Procurement

GSA releases draft OASIS RFPs

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Two draft requests for proposals for the One Acquisition Solution for Integrated Services (OASIS) contracts are now available.

The General Services Administration released the drafts on March 28. Officials consider OASIS to be a one-stop shop for both commercial and noncommercial needs designed to reduce duplication of contracting efforts across the government and provide federal agencies with comprehensive, integrated professional services contract options. The draft RFPs are available on GSA Interact.

OASIS is an indefinite-delivery, indefinite-quantity contract, aiming to meet the cross-government demands for professional services. It is expected be the next-generation contract designed to address agencies’ needs for management and consulting, professional engineering, logistics, and finance. OASIS will also offer ancillary support services.

OASIS is intended to complement GSA’s Multiple Award Schedules program and provide agencies with more flexible full-service options. GSA expects OASIS to help the government reduce costs and expenses, improve operating efficiency and increase focus on socioeconomic contracting goals.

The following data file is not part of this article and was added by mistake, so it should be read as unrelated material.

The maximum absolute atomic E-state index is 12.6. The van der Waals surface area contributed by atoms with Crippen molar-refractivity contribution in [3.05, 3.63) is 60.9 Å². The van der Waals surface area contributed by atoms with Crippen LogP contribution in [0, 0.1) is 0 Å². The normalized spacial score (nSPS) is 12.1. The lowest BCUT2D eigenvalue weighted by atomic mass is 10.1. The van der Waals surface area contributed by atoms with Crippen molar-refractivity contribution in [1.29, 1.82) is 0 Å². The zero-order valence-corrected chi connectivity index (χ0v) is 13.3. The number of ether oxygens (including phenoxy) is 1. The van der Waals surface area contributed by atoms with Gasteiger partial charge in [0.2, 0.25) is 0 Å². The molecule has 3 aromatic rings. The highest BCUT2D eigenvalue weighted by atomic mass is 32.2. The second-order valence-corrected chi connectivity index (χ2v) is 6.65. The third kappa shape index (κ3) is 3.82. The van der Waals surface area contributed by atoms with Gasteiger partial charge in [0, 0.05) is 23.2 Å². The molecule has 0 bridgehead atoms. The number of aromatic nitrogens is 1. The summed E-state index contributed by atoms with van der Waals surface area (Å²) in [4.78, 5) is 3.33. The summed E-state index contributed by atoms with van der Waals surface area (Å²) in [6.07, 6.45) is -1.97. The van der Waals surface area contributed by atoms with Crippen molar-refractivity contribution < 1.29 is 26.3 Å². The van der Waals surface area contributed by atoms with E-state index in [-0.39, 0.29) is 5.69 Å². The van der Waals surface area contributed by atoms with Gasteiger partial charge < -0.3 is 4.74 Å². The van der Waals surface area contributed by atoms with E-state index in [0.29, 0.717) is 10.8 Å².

OASIS is divided into two contracts -- an unrestricted contract that includes 50-percent small business subcontracting goals, and OASIS Small Business, a small-business set-aside contract. GSA is currently looking for a new name for the unrestricted contract, according to a recent blog post.

"Ensuring full participation from our industry and agency partners in the development of this new acquisition is a priority for GSA’s OASIS team," said Tom Sharpe, commissioner of GSA’s Federal Acquisition Service. "OASIS is a great example of how FAS makes agencies more effective at what they do by providing expertise, management and optimal acquisition solutions."

Earlier this year, FAS’ OASIS team gathered industry feedback on a variety of issues and met with more than 60 responders in one-on-one sessions to ensure a comprehensive set of contracting options for agency customers.

Officials said they will continue to gather agencies’ input as they further develop the contracts.

About the Author

Matthew Weigelt is a freelance journalist who writes about acquisition and procurement.

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